I read somewhere that this song tells the story of three different relationships, two ended by death, one by divorce, but don’t expect to pick that up easily; the band’s singer has a lovely, Bon Iver-esque tenor that functions more like an instrument than a tale-teller. We pick up the occasional sonorous phrase–“She woke up in a cold sweat on the floor”; “Burned by the sun too often when she was young”–but as the song develops musically, the words fade into the fabric of the composition, eventually to be left aside entirely once the central musical motif–a refrain first heard as a whistled melody at 2:01–rises in climactic, wordless, choral repetition two-thirds of the way through (the aforementioned children’s chorus).
Formed in 2005 in a quiet village near the Great Barrier Reef, the Middle East self-released an album entitled The Recordings of the Middle East in 2008. And then decided to break up. And eight months later decided to re-form, with some personnel changes. The original album was then given an Australia-wide re-release in abridged form as an EP by Spunk Records, an Australian label that happens also to release a lot of big-time American indie rock (Spoon, the Shins, Joanna Newsom, Okkervil River, et al). The EP made it to the U.S. late in 2009, and the band itself arrived for the first time this spring and is currently touring here. MP3 via Spinner.
A waltzing, carnivalesque intro segues into some smooth, orchestral retro-pop that owes a bit to Burt Bacharach, a bit to Kurt Weill, and a bit to our century’s relentless urge to mix and mash sounds into ear-catching concoctions. To me, “Wonderland” separates itself from a lot of the more disposable contrivances crowding the internet in our music-happy day and age via its rare combination of sweetness and sturdiness. The melodies are expansive and velvety, the arrangements unexpectedly thoughtful, even articulate. The bright-toned singer and multi-cultural multi-instrumentalist Raissa Khan-Panni, who flitted through a semi-successful solo career in the UK at the outset of the millennium, here manages at once to command center stage and to work as merely one of an idiosyncratic ensemble of musicians bowing and pumping out this breezy but slightly mysterious keeper. A whole different kind of summer song, this one is, from the Wheels On Fire track above, but a delightful summer song it nonetheless remains.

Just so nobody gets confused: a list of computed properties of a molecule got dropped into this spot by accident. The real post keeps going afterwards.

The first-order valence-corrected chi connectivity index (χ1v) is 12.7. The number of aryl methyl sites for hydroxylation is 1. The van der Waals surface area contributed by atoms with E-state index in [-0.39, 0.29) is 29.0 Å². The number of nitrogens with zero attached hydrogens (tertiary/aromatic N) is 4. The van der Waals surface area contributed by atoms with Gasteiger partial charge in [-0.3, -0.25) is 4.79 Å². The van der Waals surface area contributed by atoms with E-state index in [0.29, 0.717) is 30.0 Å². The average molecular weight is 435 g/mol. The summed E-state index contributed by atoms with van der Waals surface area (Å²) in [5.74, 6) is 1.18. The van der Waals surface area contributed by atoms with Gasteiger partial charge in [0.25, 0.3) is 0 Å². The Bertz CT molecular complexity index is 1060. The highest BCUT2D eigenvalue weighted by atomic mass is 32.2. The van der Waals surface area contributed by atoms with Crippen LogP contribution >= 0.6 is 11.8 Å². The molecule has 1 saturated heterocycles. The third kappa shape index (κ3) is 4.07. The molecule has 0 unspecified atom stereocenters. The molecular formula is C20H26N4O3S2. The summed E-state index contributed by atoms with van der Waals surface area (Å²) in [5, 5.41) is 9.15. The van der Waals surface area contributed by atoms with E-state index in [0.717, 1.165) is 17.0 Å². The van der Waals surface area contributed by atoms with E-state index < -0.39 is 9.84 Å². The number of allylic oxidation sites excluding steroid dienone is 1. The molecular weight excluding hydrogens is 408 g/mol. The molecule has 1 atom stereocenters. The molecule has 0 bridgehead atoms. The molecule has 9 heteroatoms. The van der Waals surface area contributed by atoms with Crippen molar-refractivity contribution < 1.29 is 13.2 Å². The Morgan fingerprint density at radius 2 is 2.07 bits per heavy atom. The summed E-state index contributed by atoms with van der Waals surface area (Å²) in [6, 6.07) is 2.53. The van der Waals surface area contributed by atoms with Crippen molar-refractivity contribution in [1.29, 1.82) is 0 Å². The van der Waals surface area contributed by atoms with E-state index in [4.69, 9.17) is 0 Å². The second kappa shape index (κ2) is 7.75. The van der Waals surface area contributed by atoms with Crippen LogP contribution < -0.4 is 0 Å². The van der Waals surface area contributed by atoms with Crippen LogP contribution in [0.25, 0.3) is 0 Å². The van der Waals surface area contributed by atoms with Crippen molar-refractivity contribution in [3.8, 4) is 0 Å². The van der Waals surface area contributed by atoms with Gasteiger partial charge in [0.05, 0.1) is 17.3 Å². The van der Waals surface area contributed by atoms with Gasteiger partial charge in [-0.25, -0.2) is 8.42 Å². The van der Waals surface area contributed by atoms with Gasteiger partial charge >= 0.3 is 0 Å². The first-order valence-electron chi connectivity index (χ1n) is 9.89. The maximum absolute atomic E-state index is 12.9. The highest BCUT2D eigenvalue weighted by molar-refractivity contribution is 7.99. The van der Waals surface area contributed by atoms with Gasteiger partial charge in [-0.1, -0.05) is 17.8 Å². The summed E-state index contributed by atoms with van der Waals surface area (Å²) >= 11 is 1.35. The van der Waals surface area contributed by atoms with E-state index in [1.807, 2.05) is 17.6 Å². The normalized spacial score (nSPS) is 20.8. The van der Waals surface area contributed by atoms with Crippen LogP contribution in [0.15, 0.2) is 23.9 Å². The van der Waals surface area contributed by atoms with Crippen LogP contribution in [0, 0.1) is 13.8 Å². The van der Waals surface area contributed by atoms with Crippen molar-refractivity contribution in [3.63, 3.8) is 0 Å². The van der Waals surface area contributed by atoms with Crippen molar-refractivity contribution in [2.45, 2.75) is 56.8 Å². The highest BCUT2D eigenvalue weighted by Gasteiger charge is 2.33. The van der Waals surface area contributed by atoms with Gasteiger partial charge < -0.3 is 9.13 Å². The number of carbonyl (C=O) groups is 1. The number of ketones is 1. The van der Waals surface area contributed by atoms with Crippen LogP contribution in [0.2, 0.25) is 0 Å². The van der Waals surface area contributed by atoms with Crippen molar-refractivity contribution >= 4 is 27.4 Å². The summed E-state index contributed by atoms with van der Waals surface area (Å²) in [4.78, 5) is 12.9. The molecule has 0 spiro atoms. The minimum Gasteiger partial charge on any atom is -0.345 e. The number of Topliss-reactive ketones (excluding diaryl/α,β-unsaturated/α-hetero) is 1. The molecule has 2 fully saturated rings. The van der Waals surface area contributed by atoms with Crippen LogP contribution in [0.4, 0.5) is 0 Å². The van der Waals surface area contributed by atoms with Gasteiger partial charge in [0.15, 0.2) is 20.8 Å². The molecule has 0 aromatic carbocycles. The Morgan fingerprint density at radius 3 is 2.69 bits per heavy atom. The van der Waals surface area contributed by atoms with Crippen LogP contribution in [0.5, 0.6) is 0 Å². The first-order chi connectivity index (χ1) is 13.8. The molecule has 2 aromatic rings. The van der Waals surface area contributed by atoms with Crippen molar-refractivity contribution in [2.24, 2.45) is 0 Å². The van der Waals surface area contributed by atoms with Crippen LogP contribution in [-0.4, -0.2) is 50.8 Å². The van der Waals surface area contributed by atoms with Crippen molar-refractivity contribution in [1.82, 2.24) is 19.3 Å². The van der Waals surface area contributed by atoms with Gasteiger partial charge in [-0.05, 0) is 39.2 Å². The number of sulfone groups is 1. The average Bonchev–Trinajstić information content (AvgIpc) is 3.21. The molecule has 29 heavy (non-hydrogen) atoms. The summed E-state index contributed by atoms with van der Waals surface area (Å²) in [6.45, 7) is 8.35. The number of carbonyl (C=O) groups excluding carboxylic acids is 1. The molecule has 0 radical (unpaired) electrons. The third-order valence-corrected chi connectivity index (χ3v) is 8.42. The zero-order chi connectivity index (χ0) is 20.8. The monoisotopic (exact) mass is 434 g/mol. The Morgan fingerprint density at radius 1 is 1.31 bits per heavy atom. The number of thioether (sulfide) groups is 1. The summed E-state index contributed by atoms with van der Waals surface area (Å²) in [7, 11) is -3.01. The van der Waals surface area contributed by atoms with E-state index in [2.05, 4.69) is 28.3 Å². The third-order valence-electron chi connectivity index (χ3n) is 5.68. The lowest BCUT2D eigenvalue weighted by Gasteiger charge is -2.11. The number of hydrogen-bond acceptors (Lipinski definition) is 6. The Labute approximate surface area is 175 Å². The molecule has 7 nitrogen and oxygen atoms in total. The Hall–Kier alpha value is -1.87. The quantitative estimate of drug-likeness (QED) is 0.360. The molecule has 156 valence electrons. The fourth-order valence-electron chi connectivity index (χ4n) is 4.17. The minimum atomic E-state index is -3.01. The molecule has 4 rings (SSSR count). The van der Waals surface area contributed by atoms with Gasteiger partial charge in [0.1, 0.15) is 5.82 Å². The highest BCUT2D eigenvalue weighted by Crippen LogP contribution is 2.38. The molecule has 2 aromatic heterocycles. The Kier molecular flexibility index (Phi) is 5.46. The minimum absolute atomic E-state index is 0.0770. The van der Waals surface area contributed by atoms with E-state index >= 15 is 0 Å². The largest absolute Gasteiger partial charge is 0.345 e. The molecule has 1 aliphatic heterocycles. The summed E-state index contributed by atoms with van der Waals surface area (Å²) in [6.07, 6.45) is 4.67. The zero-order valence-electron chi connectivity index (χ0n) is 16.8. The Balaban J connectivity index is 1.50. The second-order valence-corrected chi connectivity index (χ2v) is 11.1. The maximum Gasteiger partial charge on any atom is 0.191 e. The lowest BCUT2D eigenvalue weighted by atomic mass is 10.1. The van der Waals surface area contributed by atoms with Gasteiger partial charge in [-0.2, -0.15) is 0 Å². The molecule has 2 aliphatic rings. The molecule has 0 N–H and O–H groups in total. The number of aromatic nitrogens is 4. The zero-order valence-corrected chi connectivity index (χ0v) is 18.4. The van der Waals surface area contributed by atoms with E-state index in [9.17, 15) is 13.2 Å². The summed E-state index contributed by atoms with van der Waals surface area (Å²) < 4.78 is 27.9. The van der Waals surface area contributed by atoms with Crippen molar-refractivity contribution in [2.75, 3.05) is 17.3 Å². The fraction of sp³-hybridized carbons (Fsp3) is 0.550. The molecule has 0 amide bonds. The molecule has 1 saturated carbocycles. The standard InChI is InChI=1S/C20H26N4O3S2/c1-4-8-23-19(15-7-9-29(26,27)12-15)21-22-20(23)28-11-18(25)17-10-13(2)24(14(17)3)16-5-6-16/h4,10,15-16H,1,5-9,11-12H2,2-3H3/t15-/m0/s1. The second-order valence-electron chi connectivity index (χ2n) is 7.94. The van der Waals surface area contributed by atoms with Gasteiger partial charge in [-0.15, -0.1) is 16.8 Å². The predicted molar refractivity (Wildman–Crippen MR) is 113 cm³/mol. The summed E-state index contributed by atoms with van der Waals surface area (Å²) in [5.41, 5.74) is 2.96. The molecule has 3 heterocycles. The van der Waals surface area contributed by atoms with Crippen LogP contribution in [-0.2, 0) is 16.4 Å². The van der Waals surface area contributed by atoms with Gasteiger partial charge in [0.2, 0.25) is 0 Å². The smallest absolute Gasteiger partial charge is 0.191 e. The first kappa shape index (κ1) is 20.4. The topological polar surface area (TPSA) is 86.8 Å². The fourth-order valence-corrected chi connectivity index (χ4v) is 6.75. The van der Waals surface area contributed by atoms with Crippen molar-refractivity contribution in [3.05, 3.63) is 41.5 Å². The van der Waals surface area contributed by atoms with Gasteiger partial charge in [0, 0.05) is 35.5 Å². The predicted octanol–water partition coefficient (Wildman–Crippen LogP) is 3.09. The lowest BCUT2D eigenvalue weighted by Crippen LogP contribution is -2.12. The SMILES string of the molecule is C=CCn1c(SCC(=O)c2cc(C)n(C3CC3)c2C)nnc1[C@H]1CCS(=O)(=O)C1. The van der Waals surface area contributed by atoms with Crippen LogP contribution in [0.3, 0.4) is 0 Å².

The Mummers are an ever-changing array of 20-some-odd musicians, based in Brighton. “Wonderland” is a song from the band’s debut full-length disc, Tale to Tell (Republic of Music/Universal), which was released in either April or June. (The internet is sometimes a contradictory place, information-wise.) MP3 via Fresh Deer Meat.